Faint revolted gasps began to sound around the building, as it filled with an unfamiliar smell. A bit like pork, Carolyn thought, as her delicate nostrils twitched. With a layer of something else. Something musky and sweet. Somewhere behind her right shoulder, there was the unmistakable sound of a teenage girl retching. Somewhat exaggeratedly, as certain teenage girls like to do in many of their public outings. Carolyn turned and glimpsed a clumsy hand at the end of a white jumper sleeve attempting to comfort the girl by patting her back too heavily, causing her nose to dip into the empty popcorn container she was using as a receptacle, in turn causing real sounds of disgust. Despite her unease, Carolyn found herself having to hide a smirk at the spectacle. It distracted her from thinking that undefined base note could be the stench of actual decaying, once-human skin and bone.
As a bonus touch, somebody must have turned up the heat. The room became uncomfortably hot within minutes. Luminous shards of flyers and any other substitute fans that came to hand fluttered in the surrounding darkness, and jumpers were huffily draped over the backs of seats.
As the film cut to a scene depicting an Indian beauty being brought a soothing tea before retiring to bed, oblivious to the carnage mere miles from her home, a female voice from speakers instructed it was now time to drink from the paper cups members of the audience had collected on their way in. Carolyn thought hers tasted like gripe water. Kevin said his reminded him of Lucozade.
He was lapping it up in every sense. “Well, you certainly get what you pay for!” he commented, obviously. Carolyn arched her eyebrows, nodded her blonde bob absently, and awaited the next sensory attack.
Thankfully the smell began to fade, as the storyline progressed before their shielded eyes. Carolyn self-consciously pushed the thick 3D glasses up towards the bridge of her nose, hoping they weren’t leaving streaks in her make-up, which was probably already melting down her neck due to the theatre’s stuffiness. Some cinema-goers were hushing the relieved chatter of those who had been most sensitive to the curious smell.
3D entertainment took up much of the next twenty minutes or so, with the audience ducking as axes seems to come for their heads and raising their hands in fear as the screen appeared to explode outward, splinters of wood falling upon them. A light rain of lollypop sticks showered the front few rows at this part; Kevin letting his disapproval at the downturn of the special effects be known. Carolyn politely agreed, but thoughts of dreadful barbeques still danced around her mind. Swallowing carefully, a movement from the bottom left of the screen drew her attention. She spied some sort of continuity error, a large-nosed cameraman or some other member of the production team, with arms crossed, watching and seemingly enjoying the film. Glancing around to the other corners, she noticed that no shadowy ushers seemed visible, no outlines of heads appeared at the projection window, and the lighting for the exit signs was turned off.
The action was momentarily interrupted as an instruction for audience members to place their hands on the armrests appeared on screen. A murmur rumbled throughout as everybody obeyed.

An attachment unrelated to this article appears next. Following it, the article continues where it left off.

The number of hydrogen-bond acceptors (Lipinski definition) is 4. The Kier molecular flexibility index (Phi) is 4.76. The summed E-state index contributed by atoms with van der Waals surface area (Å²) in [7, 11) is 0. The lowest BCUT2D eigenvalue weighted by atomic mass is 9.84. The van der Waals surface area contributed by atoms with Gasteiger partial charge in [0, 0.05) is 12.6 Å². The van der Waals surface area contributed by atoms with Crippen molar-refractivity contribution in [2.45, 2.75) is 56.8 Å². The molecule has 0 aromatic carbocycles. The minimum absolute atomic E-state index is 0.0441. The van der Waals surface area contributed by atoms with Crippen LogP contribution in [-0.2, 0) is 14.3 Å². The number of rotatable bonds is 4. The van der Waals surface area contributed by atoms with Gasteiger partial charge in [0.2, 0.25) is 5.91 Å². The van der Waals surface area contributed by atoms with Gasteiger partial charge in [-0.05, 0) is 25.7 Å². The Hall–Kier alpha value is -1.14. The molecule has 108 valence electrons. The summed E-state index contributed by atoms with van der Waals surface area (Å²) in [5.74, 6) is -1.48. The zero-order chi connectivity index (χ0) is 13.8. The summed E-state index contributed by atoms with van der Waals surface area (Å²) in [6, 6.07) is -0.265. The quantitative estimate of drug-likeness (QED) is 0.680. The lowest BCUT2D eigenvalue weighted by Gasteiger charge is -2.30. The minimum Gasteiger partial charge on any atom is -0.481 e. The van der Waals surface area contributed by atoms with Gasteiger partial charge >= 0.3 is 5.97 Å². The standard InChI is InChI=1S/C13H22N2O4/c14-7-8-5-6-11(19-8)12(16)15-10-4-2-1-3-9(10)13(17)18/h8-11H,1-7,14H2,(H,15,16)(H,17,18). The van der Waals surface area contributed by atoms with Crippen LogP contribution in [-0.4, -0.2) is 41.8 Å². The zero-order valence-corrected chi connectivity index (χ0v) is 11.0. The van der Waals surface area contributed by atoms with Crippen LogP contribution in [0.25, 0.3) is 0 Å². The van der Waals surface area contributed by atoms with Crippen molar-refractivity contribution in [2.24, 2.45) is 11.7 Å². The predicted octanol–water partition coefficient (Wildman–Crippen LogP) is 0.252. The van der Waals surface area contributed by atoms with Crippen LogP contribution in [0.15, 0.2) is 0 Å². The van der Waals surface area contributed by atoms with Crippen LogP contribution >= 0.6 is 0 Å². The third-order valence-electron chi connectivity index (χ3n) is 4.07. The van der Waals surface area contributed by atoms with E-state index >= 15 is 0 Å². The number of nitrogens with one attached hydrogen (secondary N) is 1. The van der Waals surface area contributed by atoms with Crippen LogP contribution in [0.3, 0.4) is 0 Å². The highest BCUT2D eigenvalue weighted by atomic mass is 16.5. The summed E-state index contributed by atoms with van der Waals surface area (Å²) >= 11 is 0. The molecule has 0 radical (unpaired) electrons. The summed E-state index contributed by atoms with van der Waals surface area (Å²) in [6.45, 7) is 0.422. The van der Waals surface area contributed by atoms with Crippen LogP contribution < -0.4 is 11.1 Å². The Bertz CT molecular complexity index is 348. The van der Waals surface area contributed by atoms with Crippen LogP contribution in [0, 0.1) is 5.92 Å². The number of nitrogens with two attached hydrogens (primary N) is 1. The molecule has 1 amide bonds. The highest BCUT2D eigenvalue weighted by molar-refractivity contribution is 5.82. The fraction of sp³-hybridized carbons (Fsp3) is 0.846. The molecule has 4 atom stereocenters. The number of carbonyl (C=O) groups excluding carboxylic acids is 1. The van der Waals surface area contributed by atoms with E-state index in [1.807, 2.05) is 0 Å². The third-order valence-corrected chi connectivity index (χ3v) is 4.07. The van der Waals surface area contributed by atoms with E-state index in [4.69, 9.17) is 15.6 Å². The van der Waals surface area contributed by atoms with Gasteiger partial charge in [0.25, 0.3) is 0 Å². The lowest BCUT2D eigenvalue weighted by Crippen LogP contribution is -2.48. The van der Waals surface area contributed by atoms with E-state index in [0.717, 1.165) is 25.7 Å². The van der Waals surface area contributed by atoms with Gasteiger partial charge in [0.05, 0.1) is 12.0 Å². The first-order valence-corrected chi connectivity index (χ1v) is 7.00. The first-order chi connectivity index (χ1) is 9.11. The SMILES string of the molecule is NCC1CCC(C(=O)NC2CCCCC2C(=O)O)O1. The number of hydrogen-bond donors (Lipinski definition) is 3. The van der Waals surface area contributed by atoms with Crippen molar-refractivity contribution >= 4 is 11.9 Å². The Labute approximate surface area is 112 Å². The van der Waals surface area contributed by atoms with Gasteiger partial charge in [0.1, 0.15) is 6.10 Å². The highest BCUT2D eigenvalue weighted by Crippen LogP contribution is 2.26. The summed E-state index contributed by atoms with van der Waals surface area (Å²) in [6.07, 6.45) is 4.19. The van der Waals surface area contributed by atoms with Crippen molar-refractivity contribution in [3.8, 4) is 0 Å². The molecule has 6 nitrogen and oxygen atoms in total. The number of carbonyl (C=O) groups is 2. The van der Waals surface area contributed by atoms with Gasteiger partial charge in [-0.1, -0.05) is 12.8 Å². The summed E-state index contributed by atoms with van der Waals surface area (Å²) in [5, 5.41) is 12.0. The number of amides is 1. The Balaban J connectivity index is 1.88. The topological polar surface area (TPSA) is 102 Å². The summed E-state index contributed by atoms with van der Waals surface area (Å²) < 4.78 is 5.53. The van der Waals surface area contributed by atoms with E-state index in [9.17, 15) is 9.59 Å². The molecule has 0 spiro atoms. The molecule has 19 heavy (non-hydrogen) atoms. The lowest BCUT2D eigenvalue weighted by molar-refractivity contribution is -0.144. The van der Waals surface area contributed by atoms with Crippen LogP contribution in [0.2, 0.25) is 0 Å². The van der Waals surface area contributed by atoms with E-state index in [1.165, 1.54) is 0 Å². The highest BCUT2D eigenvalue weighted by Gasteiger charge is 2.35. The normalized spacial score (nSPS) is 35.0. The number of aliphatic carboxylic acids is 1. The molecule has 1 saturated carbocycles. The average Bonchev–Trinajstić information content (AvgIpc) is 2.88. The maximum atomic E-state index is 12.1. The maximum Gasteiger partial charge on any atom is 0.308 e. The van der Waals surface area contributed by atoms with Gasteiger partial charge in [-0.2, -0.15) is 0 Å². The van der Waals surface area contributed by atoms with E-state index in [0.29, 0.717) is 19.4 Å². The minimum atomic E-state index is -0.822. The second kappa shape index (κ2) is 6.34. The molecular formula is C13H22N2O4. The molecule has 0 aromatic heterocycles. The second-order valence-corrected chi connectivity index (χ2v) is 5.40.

But to unquestionably obey can often lead to questionable consequences. On this occasion, it led to manacles shooting smoothly out of the armrests, pinning every last viewer to their seat.
Carolyn twitched like a startled rabbit trapped in a snare. For someone so used to being in control, managing others, calling the shots, this was not the laughing matter Kevin seemed to think it was.
While the film started up again from where it had left off, and the cinema became a writhing mass of hands trying to escape, feet pummeling the floor in a drumroll of gullible joy at the experience, with her heart hammering in her chest she said “I need to leave.”
“What?” said Kevin, his eyes still on the unfolding drama.
“I said I need to leave.”
“I don’t think that’s happening any time soon, Caro!” he said, the amusement in his voice strengthening her resolve to get as far away from the place as quickly as she possibly could. An image of the mound of paperwork on her bedside table flickered into her mind, and she felt a strange pang of homesickness.
There was nothing to do but sit and hope to be released quickly. The elaborate mechanism did not seem to have anything to do with the storyline, Carolyn thought, when her mind got on track to the present again.
There was more milking of the 3D technology, now that viewers were unable to remove their glasses. Bullets fired above their heads and glittering saris sparkled as ridiculous battles bled on. A cut back to the beauty, who this time had family members fussing around her while she daintily sipped her ever-present tea, preparing to be wed. This film really was a bad idea, concluded Carolyn. Even Kevin’s chatter had subsided to faint snorts.The film then froze. Another trick or a fault in the projectionist’s room? In the silence Carolyn realised those sounds she heard Kevin making was actually snoring, not laboured breathing. Even in the fright of the moment she jotted ‘snorer’ down in a rather overused column in the notebook concealed inside her head. Although with the room so excessively darkened, from the glow of the paused screen she noticed everybody around her had followed Kevin’s suit. There only movement was the rising and falling of chests.